Now, I don’t thing any of this is particularly mind-blowing, but it does reinforce a lot of what I’ve been thinking (and reading) over the past few weeks. There will be a lot of work to do in order to ensure that students have equitable and effective access to opportunities as we move beyond the lockdown learning phase.

A final point – after reviewing both the staff and student surveys, reflecting on my own experience, and doing a bit more reading around the topic, I’m less convinced that the emergency phase of teaching was actually the success that was depicted at the time or since (anywhere – I’m not just talking about my home institution). Institutional narratives that paint this period as one of largely successful ’emergency’ adaptation aren’t very useful in the longer term, even if they may have helped to maintain morale at the time.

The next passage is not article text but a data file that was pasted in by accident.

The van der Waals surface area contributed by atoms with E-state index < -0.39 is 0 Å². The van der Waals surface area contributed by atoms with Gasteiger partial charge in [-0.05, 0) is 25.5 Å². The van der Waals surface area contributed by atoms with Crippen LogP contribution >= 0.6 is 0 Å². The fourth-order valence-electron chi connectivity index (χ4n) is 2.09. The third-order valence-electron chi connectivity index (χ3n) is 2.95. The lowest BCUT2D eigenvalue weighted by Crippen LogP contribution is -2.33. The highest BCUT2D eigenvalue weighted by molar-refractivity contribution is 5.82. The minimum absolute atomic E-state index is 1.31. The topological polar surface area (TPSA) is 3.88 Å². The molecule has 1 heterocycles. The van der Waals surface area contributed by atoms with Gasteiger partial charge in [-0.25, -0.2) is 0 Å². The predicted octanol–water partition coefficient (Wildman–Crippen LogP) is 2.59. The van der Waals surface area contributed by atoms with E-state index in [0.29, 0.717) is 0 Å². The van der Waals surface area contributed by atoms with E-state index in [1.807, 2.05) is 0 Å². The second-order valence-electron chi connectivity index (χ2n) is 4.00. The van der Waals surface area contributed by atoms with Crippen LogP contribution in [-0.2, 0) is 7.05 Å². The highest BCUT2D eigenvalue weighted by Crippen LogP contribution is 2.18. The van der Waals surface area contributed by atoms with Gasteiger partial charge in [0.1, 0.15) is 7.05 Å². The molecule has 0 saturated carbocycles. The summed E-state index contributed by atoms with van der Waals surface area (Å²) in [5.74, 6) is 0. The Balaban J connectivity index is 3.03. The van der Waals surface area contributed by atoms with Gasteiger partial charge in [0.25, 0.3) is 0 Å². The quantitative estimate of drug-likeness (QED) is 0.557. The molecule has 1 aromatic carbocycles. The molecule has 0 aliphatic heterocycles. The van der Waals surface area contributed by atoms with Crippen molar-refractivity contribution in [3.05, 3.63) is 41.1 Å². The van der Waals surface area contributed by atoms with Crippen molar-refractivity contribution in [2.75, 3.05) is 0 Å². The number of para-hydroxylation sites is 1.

We (or at least most of us) certainly got through it and (many of) the students got through it and in that sense it was successful. Many of us learnt a lot, which is good. That’s it.

But it’s clear to me that quite a lot of students and colleagues found it really difficult, if not impossible. The sooner we admit that, reflect on what we’ve learnt and feed that reflection into planning for the next semester, the better. Luckily, there’s lot of great work going on right now in that direction, including History UK’s #PandemicPedagogy initiative, as well as work by the Royal Historical Society and the Institute of Historical Research. Collectively, there’s a lot of good practice out there and if it can be harnessed to meet the challenges of as we move beyond lockdown learning.